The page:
I guess this actually is a superhero comic.


Writer:  Jeff Lemire 

Artist:  Gabriel Walta


Sentient kind of feels like YA science fiction.  (Not a criticism).  It's the story of the U.S.S Montgomery, a ship transporting colonists from a ecologically ravaged Earth to a new planet.  When a Separatist kills all the adults on board in an attempted hijacking, the ship's AI, VAL, is given permission to take over.  After dispatching the separatist, VAL has to protect all the children on the dangerous journey to their new home.


The backdrop it's set against is really interesting, though the details aren't explored very much as they aren't really relevant to the plight of VAL and the Montgomery's children.  


There's also some really striking images, and I feel like the artist skillfully captures inner conflict, ambivalence, and layered emotion like a person putting on a brave face.  The character writing and conflicts are also good. 


It's fairly short and straightforward.  If you like sci-fi, definitely worth reading.




Happy reading



Referenced books:

  • Watchmen (Writer: Alan Moore / Artist: Dave Gibbons)

  • The Dark Knight Returns (Writer / Artist: Frank Miller)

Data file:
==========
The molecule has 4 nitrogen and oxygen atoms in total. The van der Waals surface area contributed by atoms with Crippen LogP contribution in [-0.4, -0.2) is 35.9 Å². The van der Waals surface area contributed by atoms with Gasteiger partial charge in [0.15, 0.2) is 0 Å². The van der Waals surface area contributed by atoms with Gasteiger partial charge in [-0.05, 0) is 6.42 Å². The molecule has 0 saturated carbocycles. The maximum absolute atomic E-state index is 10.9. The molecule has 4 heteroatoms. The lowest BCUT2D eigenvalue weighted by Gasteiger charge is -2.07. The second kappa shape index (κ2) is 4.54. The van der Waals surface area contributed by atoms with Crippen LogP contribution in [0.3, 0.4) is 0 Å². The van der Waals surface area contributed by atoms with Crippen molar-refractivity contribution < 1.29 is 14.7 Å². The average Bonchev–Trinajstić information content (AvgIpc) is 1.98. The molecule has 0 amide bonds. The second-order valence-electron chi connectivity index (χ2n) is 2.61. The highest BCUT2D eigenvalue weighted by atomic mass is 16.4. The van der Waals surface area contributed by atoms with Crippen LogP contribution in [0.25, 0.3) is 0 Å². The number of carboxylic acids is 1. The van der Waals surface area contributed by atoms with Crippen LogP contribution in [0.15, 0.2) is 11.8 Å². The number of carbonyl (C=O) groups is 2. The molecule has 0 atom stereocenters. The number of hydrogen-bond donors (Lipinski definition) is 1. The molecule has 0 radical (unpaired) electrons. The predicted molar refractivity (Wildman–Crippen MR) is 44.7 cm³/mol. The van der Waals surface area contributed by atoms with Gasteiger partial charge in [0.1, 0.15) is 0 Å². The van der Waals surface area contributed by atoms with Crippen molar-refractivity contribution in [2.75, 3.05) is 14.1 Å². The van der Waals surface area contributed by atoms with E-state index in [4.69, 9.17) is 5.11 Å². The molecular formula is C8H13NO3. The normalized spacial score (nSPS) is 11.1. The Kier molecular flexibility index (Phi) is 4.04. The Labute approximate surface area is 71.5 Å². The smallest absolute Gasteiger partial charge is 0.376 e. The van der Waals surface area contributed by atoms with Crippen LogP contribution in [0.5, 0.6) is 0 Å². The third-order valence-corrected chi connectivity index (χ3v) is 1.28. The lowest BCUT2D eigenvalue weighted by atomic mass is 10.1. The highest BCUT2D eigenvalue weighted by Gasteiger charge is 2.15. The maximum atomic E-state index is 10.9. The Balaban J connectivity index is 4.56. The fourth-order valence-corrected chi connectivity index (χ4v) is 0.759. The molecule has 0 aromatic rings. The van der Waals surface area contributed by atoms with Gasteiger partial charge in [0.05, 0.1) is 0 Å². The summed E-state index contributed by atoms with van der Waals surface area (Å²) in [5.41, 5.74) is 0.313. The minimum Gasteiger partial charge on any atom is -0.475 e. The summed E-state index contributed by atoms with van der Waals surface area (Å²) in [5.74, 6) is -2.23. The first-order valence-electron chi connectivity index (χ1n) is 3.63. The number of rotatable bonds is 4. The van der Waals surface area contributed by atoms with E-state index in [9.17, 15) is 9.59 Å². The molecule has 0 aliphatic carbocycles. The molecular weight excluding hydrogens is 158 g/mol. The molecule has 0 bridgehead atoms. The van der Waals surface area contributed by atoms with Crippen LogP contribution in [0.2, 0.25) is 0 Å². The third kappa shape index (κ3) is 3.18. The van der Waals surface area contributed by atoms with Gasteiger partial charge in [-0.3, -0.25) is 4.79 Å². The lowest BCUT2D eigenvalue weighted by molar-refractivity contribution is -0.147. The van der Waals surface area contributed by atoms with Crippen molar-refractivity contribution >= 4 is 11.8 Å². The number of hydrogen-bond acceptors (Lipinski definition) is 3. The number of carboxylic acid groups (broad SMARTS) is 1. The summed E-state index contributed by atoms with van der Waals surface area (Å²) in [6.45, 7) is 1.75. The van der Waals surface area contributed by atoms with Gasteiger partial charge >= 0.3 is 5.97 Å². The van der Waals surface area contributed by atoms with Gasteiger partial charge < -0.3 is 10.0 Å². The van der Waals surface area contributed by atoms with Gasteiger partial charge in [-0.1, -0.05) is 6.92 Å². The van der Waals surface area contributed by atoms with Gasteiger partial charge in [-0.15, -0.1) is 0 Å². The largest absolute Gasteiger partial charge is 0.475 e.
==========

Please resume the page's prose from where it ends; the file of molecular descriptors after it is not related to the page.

• Batman: Year One (Writer: Frank Miller / Artist: David Mazzucchelli)

  • Shiver   (Writer / Artist: Junji Ito)

  • Prince of Cats (Writer/Artist: Ronald Wimberly)

  • Sentient (Writer: Jeff Lemire / Artist: Gabriel Walta)

  • Parker (Writer/Artist: Darwyn Cooke)

  • The Good Asian (Writer: Pornsak Pichetsote / Artist: Alexandre Tefenkgi)

  • Persepolis (Writer / Artist: Mariane Satrapi)

  • Angel: After the Fall vol 3 (Writer: Brian Lynch / Artist: Nick Runge)

  • Superman: Up in the Sky (Writer: Tom King / Artist: Andy Kubert)

  • Mr. Miracle  (Writer: Tom King / Artist: Mitch Gerads)

  • Batman: Earth One  (Writer: Geoff Johns / Artist: Gary Frank)

  • Batman: Court of Owls (Writers: Scott Snyder / Artist: Greg Capullo)

  • Man and Superman (Writer: Marv Wolfman / Artist: Claudio Castellini)

  • Three Jokers (Writer; Geoff Johns / Artists: Jason Fabok. Brad Anderson)

  • The Harrowing of Hell (Writer/Artist: Evan Dahm)

  • Gotham: Year One   (Writer: Tom King / Artist: Phil Hester)

  • Sandman (Writer: Neil Gaiman / Artist: Various)

  • Beowulf (Writer: Santiago Garcia / Artist: David Rubin)